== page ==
Big Outsourcing Projects Entice Integrators

Big Outsourcing Projects Entice Integrators

By Nick Wakeman

Federal information technology companies face myriad issues in 1998 but none more vital than adjusting to the fallout from sweeping procurement reforms, solving year 2000 problems and jockeying for two multibillion-dollar outsourcing opportunities.

NASA's Outsourcing Desktop Initiative and the General Services Administration's Seat Management contracts are expected to total more than $12 billion.

Each contract will cover the maintenance, upgrading and servicing of agencywide desktop computers and networks.

Managing those computers and networks is a difficult task, said J. Pat Ways, vice president of federal business development for Computer Sciences Corp., El Segundo, Calif. "I see ODIN and Seat Management really taking off," he said.

Ways and CSC aren't the only ones eyeing the giant outsourcing contracts expected to be awarded in the spring or early summer. Executives from IBM Corp., Armonk, N.Y.; Litton-PRC Inc., McLean, Va.; and Unisys Corp., Blue Bell, Pa.; said government desktop services will be important parts of their strategies for 1998.

Outsourcing desktop services is not just a trend or fad of governments, said Austin Yerks, PRC's senior vice president of business development. "This really represents a change in the way the government does business," he said.

The market for outsourcing will be one of "explosive growth," said John Nyland, vice president of marketing for IBM Global Government Industry, Bethesda, Md. "A lot of agencies will be very quick to explore [the NASA and GSA] contracts," he said.


PRC photo

Austin Yerks, PRC's senior vice president of business development

Procurement reform has been a major catalyst for agencies to look at information technology differently, Yerks said.

Procurement changes during the past year have helped foster leasing, the wider use of the GSA schedule for services and blanket purchase agreements, he said.

"The tool box has changed," he said.

Agencies now have more choices, greater flexibility and can buy information technology more quickly than in the past, executives said.

The proliferation of contract vehicles is a trend that is likely to continue, said Ed Hogan, vice president of marketing development and planning for Unisys Federal, McLean, Va.

While procurement reform has created opportunities for companies to grow, widespread changes in the market also present hazards for contractors, according to company executives.

Big contract wins can turn into "empty vessels" if the government makes little use of the contract, Hogan said.


Unisys photo

Ed Hogan, vice president of marketing development and planning for Unisys Federal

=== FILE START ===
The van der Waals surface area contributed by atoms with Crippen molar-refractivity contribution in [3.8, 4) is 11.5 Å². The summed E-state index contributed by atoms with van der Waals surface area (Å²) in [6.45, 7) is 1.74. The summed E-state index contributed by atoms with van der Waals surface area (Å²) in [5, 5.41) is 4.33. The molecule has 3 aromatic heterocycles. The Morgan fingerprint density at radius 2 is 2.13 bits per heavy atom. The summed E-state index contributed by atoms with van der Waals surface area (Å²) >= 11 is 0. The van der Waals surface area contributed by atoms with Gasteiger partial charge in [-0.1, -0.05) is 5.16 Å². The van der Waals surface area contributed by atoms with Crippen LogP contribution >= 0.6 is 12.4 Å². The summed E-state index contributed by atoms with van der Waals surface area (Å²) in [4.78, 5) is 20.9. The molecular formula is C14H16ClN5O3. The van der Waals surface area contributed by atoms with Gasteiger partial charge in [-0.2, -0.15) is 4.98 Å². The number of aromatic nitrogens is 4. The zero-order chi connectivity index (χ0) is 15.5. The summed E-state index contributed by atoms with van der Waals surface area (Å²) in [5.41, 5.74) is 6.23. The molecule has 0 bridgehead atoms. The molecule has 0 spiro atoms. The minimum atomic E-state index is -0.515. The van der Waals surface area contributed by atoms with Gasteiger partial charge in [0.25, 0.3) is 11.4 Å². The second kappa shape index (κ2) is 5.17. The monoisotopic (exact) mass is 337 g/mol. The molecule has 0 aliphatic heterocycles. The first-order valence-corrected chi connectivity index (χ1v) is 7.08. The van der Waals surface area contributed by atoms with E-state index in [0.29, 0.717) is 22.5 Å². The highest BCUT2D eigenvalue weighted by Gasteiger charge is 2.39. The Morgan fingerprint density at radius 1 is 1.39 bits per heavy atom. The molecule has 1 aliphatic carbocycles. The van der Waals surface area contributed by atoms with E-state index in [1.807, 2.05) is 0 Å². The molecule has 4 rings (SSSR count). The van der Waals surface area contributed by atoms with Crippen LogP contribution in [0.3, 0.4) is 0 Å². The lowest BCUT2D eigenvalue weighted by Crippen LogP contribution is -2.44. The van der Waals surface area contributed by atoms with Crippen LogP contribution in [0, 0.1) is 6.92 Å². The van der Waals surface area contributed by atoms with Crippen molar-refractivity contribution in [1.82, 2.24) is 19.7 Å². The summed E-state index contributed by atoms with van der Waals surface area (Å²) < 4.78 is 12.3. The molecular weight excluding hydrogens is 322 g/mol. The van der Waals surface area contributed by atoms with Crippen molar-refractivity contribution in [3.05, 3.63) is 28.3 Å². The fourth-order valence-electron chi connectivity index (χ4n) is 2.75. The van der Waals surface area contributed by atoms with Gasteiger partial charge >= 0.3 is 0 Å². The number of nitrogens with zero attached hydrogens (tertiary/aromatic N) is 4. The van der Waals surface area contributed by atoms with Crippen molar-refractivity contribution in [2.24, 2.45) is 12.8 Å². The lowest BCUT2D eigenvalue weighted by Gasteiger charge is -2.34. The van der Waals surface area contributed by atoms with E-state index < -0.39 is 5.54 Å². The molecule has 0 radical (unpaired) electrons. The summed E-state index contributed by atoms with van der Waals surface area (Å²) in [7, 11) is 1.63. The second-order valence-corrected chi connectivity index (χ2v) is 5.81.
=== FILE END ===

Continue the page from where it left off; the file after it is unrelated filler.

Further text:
In the new contracting environment, companies need to define up front what the requirements are for projects and what is really to be accomplished, said Bob Fielding, vice president of programs for the systems integration group at TRW Inc., Cleveland.

"You need to nail those down so the expectations of the government and the contractor are well-defined," he said. "That has been a problem for a lot of companies."

Bob Fielding, vice president of programs for the systems integration group at TRW Inc.

The past year has seen explosive growth of large governmentwide contracts with multiple winners, greater use of the General Services Administration schedule and the beginning of wider government outsourcing.

"It is getting easier to do business," Nyland said. "Everybody has a GSA schedule and that is a good thing for government."

But the wide open selling atmosphere has been a source of confusion, said William Loomis, an analyst with Legg Mason Wood Walker, Baltimore. "There is confusion in both government and industry," he said.

Some contract vehicles have not performed as well as expected by industry because agency officials have so many choices they lose focus, he said. Meanwhile, some contractors haven't adjusted to the growing sales and marketing demands of the market, Loomis said.

A wild card in the federal market for 1998 will be the problem of fixing date codes in computer programs at all government levels.

A big question is still what proportion of the federal government's information technology dollars will go to the year 2000, said Paul Brands, chairman and chief executive of American Management Systems Inc., Fairfax, Va.

"This really is an issue that could affect other trends in the federal market," Brands said.

"Year 2000 work has to happen in a big way by the second half of 1998," Loomis said.


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